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Avinash Bendigeri Avinash is a developer-turned Technical writer skilled in core content creation. He has an excellent track record of blogging in areas like Docker, Kubernetes, IoT and AI.

Demystifying WebAssembly: A Guide for Beginners

3 min read

Despite its name, WebAssembly (a.k.a Wasm) is not quite an assembly language. It’s not meant for any particular machine. It’s for web browsers, and when you’re delivering code to be executed in the browser, you don’t know what kinds of machines will your code be running on.

WASM is a new binary-based programming language you can run in a web browser. WASM is designed to be faster than JavaScript because it is a low-level language. That means that it is closer to machine code, which processors can execute more quickly.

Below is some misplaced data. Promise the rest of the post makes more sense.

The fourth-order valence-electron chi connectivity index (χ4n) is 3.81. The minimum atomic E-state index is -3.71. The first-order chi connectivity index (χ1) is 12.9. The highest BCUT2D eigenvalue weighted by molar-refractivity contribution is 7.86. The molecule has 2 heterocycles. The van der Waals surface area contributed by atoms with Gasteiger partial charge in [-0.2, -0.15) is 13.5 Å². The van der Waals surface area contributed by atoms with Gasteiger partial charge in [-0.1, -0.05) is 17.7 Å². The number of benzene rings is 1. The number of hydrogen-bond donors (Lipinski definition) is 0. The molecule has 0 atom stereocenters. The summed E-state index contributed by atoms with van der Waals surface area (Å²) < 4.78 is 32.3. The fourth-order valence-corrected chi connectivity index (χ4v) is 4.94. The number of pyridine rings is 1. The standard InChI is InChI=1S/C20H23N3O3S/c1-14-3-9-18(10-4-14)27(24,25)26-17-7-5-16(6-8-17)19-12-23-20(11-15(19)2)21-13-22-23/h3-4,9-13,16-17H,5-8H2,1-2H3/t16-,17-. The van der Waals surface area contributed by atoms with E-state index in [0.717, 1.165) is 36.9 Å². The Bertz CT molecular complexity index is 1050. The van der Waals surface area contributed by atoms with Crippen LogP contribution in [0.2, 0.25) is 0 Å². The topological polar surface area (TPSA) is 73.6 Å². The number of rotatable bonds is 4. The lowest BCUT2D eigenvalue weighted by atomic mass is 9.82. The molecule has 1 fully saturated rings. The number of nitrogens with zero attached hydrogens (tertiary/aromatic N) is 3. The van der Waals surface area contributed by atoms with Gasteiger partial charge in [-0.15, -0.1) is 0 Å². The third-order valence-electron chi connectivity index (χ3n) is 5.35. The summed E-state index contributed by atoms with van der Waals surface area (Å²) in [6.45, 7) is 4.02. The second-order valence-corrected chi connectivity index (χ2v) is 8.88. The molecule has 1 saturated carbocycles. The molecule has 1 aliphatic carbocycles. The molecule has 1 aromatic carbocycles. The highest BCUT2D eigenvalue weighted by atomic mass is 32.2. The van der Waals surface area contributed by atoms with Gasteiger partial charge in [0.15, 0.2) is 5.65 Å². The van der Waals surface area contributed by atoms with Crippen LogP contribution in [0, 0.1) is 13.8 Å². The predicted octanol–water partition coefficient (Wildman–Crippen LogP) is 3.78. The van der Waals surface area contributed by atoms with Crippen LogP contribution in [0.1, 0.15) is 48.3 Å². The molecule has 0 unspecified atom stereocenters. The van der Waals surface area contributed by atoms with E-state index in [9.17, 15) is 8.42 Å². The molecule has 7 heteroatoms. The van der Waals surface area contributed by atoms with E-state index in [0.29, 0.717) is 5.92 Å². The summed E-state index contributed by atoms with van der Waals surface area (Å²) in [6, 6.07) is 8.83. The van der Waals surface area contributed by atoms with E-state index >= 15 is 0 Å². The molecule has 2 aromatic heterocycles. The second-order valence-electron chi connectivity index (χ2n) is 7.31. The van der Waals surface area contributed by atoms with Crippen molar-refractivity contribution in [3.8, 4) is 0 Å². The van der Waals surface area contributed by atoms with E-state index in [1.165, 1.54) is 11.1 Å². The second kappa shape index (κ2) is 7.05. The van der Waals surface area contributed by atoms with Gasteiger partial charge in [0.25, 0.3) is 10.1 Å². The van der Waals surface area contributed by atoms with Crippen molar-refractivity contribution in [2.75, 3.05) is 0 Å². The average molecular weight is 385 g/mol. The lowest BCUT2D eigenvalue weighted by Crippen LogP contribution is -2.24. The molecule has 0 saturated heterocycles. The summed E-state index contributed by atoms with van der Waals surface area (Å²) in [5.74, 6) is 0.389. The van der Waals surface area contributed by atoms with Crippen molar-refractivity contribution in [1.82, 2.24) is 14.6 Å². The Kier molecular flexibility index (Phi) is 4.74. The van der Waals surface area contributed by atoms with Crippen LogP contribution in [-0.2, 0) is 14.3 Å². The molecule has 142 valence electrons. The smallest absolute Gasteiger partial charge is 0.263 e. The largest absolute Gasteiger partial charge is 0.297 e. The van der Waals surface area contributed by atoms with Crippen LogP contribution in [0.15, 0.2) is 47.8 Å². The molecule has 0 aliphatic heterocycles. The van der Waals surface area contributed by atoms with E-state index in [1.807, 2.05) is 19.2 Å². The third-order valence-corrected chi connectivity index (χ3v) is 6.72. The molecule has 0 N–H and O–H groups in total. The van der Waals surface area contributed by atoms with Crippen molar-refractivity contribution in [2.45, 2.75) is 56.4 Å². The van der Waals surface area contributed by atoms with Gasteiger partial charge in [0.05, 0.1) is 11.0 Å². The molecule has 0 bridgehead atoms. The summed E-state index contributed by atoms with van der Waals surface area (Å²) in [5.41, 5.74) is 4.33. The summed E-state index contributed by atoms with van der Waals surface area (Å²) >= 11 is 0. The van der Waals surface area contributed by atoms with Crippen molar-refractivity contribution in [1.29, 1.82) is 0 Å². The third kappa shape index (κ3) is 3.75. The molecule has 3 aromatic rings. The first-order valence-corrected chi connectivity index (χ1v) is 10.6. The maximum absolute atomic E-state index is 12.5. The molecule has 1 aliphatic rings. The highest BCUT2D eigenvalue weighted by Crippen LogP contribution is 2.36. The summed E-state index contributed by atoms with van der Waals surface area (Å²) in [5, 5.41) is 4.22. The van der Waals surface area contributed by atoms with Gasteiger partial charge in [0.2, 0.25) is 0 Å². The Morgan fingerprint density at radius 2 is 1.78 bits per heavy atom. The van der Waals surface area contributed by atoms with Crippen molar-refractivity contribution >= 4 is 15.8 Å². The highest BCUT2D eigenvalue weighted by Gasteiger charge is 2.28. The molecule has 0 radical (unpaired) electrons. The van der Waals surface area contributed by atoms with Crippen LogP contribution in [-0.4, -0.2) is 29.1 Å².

What’s so unique about Wasm?

Wasm is faster. Unlike Javascript, WASM is statically typed, which means code optimization occurs far earlier in the compilation process before the code reaches the browser. Its binary files are considerably smaller than JavaScript’s, resulting in significantly faster loading times. Interestingly, Wasm is 1.15-1.67 times faster than JavaScript on Google Chrome on a desktop. Said that, Wasm is not intended to replace JavaScript, but to run alongside it. This way, developers can get a best-of-both-worlds for their applications.

Major benefits of using WebAssembly includes:

  • Efficient and fast – Wasm  bytecode is designed to be encoded in a size- and load-time-efficient 
    binary format